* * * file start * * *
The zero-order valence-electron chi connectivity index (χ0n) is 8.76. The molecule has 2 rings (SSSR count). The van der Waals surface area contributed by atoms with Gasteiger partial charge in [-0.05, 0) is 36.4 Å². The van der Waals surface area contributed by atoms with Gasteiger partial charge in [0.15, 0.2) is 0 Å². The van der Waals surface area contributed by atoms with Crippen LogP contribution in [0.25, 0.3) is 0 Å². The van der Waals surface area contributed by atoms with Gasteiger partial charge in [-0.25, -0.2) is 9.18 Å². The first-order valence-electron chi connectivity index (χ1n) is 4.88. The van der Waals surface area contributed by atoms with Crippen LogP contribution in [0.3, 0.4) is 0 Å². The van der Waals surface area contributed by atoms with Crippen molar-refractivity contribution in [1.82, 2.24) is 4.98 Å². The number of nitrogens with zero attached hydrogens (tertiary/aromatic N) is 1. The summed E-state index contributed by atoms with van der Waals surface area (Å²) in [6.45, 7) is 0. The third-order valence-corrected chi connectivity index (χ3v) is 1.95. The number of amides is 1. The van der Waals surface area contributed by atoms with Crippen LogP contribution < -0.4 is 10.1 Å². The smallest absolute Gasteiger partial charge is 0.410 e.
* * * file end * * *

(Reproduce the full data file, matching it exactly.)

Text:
The zero-order valence-electron chi connectivity index (χ0n) is 8.76. The molecule has 2 rings (SSSR count). The van der Waals surface area contributed by atoms with Gasteiger partial charge in [-0.05, 0) is 36.4 Å². The van der Waals surface area contributed by atoms with Gasteiger partial charge in [0.15, 0.2) is 0 Å². The van der Waals surface area contributed by atoms with Crippen LogP contribution in [0.25, 0.3) is 0 Å². The van der Waals surface area contributed by atoms with Gasteiger partial charge in [-0.25, -0.2) is 9.18 Å². The first-order valence-electron chi connectivity index (χ1n) is 4.88. The van der Waals surface area contributed by atoms with Crippen LogP contribution in [0.3, 0.4) is 0 Å². The van der Waals surface area contributed by atoms with Crippen molar-refractivity contribution in [1.82, 2.24) is 4.98 Å². The number of nitrogens with zero attached hydrogens (tertiary/aromatic N) is 1. The summed E-state index contributed by atoms with van der Waals surface area (Å²) in [6.45, 7) is 0. The third-order valence-corrected chi connectivity index (χ3v) is 1.95. The number of amides is 1. The van der Waals surface area contributed by atoms with Crippen LogP contribution < -0.4 is 10.1 Å². The smallest absolute Gasteiger partial charge is 0.410 e.